Sunday, December 4, 2011

Martha Marcy May Marlene- My, My, My, My!

I wanted to be clever and try to write this review with words all beginning with the letter M.  I quickly rethought that as it would be so very, very annoying to both you and me.  But not quite so annoying as I found the end of this movie.  The end wouldn't have been quite so annoying except that the previous two movies I had seen in a theater (Drive and The Ides of March) had not been entirely satisfactory in their endings.  Is this a trend?  I'm not liking it.  I tend to be a conventional person.  I like Bach.  I like old fashioned rock and roll.  I like stories to have a beginning and an end.  Is that too much to ask for?  Oh, but I am giving you the impression the movie was not good.  I shouldn't do that.  There were many good points that made this movie worth seeing.  It's just that the end didn't quite satisfy and was, well..... but let's leave this for the end.

Please:  BE AWARE- SPOILER ALERT!  This review discusses the movie at length.  Including the end.

Martha Marcy May Marlene is the story of a young woman (Elizabeth Olsen, younger sister of the twins) who finds herself living on a farm somewhere in upstate New York (really, this covers basically all of New York State except New York City and immediate suburbs when you think about it) with quite a few young women, a few young men and an apparently charismatic older man named Patrick (I'm thinking Patriarch here) played here by John Hawkes.  I am a big fan of John Hawkes.  He played Teardrop in Winter's Bone, my favorite film of 2010.  He was also in The Perfect Storm.  I do like John Hawkes- a great actor to watch.  He brings life and character to each role.  I like Elizabeth Olsen as well.  I enjoyed her performance, very "informed, nuanced and (I want to say gritty)" but that word doesn't really feel right here.  I've just written a few cliches but what I really mean is that I loved her performance and she was a joy to watch.  So natural and real.  But I have wandered off a little, well maybe not since the actors are important but back to the story.  Life on the farm is communal though hierarchal - Patrick at the top, then the men, then the women who serve the men.  Martha, when she joins the community, is given a new name by Patrick- Marcy May.    The name Marlene is the name given to any woman answering the telephone at the farm.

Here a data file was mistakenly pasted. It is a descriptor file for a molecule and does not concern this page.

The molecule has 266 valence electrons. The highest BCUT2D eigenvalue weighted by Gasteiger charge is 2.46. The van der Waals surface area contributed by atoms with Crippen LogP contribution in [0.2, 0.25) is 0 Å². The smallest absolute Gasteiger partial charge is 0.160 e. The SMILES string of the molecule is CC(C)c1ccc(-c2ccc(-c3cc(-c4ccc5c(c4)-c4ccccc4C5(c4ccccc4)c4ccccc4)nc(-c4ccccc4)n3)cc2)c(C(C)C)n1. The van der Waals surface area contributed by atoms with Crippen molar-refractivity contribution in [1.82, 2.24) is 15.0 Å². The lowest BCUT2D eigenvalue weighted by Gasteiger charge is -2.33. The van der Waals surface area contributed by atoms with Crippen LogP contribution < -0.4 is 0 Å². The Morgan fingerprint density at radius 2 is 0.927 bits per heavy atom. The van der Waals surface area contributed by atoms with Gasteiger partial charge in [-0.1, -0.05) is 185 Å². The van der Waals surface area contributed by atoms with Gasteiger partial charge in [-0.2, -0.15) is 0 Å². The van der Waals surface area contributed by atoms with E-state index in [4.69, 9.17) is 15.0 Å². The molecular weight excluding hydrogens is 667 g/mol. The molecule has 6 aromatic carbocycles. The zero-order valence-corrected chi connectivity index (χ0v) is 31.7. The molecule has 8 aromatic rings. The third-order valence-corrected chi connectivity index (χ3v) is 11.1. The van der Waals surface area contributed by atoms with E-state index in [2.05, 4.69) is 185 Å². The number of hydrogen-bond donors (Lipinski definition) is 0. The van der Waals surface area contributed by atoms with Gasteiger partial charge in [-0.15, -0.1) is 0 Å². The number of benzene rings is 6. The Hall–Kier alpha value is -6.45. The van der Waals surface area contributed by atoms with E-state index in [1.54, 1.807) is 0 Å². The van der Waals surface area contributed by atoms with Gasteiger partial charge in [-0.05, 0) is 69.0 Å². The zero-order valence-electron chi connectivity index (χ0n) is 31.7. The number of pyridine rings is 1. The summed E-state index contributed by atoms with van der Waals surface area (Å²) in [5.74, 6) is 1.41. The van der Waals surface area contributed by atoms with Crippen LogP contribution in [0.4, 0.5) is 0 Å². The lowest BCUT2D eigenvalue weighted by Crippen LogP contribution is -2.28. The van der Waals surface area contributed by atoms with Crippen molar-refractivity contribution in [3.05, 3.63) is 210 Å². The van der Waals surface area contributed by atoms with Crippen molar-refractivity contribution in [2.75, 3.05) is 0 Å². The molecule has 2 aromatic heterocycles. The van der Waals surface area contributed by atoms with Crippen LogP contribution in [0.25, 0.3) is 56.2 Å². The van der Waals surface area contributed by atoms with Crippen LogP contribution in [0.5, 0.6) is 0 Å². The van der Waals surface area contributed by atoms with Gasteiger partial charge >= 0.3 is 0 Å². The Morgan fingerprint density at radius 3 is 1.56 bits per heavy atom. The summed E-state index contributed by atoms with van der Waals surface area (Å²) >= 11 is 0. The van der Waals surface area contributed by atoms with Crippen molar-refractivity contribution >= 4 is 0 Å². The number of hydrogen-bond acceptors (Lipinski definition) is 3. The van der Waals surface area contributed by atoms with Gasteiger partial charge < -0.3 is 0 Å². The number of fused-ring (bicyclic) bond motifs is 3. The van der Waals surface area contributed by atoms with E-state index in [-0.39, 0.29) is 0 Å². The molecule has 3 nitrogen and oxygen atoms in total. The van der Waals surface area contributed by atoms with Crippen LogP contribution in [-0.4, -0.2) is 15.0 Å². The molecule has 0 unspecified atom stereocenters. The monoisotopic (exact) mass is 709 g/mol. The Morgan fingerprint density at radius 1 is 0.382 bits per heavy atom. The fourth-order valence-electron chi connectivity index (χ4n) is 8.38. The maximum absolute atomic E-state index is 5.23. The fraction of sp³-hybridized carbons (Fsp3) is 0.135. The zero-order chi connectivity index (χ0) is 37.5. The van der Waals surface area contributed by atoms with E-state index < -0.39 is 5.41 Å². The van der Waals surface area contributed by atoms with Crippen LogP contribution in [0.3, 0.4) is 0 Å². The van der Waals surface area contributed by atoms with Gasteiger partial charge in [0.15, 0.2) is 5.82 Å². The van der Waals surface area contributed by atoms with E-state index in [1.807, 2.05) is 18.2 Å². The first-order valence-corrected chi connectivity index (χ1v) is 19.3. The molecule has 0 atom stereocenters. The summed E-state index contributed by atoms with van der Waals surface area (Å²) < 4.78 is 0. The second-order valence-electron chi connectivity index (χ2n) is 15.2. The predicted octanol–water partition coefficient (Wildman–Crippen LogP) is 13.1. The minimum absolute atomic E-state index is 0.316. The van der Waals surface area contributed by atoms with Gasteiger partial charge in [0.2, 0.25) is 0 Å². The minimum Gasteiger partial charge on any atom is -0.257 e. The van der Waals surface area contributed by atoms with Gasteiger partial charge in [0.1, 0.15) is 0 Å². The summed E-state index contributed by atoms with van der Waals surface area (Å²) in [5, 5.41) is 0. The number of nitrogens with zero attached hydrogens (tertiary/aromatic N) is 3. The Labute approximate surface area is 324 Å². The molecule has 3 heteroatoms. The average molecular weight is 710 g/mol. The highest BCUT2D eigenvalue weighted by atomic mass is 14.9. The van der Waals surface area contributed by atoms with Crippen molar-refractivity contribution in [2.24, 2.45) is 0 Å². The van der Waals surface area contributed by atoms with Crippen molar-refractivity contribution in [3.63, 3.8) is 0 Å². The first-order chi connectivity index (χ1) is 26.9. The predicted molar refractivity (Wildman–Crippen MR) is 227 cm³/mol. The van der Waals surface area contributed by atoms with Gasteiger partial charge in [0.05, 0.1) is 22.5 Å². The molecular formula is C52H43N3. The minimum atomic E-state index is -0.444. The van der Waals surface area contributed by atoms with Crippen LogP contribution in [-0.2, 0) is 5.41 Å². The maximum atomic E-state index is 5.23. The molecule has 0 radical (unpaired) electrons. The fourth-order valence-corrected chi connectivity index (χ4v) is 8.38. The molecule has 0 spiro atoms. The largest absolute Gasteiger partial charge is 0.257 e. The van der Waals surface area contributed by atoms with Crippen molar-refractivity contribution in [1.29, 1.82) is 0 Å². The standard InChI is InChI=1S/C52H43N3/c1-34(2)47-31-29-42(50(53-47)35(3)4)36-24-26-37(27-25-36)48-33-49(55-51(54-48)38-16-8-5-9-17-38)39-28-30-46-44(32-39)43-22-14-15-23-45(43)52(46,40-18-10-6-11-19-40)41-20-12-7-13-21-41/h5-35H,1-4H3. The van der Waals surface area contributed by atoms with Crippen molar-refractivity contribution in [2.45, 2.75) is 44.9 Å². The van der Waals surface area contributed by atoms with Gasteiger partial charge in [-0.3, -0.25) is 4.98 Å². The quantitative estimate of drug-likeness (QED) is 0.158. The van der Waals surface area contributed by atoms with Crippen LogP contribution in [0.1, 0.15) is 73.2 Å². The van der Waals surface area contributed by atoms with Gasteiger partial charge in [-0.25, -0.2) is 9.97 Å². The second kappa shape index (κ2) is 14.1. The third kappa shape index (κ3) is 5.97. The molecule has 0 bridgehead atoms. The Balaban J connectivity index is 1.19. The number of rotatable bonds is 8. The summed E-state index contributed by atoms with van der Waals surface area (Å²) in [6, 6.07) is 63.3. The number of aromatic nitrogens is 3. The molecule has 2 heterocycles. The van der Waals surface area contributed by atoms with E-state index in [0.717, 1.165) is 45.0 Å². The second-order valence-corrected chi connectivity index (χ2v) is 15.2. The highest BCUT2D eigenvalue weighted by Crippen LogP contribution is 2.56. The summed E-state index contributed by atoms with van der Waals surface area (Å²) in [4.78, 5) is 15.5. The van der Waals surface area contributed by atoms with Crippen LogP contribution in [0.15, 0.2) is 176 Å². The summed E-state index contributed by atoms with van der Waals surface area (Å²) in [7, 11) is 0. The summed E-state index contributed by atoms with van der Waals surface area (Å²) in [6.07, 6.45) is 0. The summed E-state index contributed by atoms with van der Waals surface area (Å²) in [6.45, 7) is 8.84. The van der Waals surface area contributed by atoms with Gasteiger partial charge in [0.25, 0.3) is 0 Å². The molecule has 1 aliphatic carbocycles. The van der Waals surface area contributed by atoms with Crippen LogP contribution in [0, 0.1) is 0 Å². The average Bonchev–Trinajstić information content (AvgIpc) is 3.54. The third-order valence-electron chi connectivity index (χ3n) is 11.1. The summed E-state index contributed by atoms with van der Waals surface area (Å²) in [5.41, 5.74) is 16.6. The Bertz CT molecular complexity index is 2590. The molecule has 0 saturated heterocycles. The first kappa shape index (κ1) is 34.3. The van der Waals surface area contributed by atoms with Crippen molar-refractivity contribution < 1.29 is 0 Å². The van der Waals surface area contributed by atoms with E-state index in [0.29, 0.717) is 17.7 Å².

Sean Durkin wrote and directed this story.  It is told in segments, present and past.  Marcy May escapes from the commune and calls her sister Lucy (Sarah Paulson who was so delightful as Harriet Hayes on Studio 60 on the Sunset Strip).  It has been over two years since Lucy has heard from Martha and Lucy has married Ted (Hugh Dancy).  Lucy and Martha mother's had passed away we learn.  It seems Martha wanders off and is gone for two years before Lucy receives the phone call.  In the interim,  Lucy has, of necessity, "moved on" with her life.  Martha only discloses that she spent these last two years with a boyfriend, not divulging that she has been living with a communal cult.  The story moves between the present and the past.  As Martha jumps into the water from the boat on the lake to swim, we see Marcy May in the water swimming in the secluded swimming hole with her communal cohorts. The film continues to move back and forth in this manner. 

Martha's story begins to unfold in this present/past storytelling manner.  Through this device, we begin to learn her journey and rigor/controlled circumstance of the life on the farm.  Part of Patrick's control is the drugging then rape of the young women, performed as part of ritual.  The day after Marcy May is "indoctrinated", Patrick shares a song he has written about her to the group.  This flatters Marcy May and lulls her into acquiescence.  Eventually, Marcy May assists in the "indoctrination" of another young woman that includes the administration of the drug and reassurance that this will be a wonderful night.  In another scene, young men and women of the commune are having sex in the same room, while Patrick observes, though not in an orgiastic way. 

Once Martha has escaped the commune and is living with Lucy and Ted, she criticizes them for their essentially capitalistic attitudes.  Later, Martha walks into their bedroom and lays down in bed with them while they are having sex, though not as if joining them.  This clearly upsets Lucy as well as Ted. 

The film does a wonderful job telling the story and unfolding the pieces bit by bit.  It keeps one's interest.  As the story goes on, little by little, it gets a bit more disturbing as the members of the commune stray a little from the home front.  We also watch Martha/Marcy May/Marlene try to cope or maybe we don't.  Maybe she's in denial.  We watch her story, we watch as Lucy and Ted become more baffled because Martha doesn't open up.  The decision that Martha needs professional help is not an easy one.  Does this lead to the end?  What is the end? And then as the film ends, it all gets ambiguous.  Did she see this or that?  Who was that on the shore?  Or is that just an hallucination?  Who was in that car?  Or is MMMM just plain crazy? This is my complaint...... it's like the end of Memento:  who was calling on that damn phone?

I liked the movie.  It was interesting, intriguing, the acting was good.  The story was moving along with an interesting device to go back and forth.  Then POW!  It has to end.  Why is it no one can write a satisfactory ending anymore?
Oh, my, my, my, my!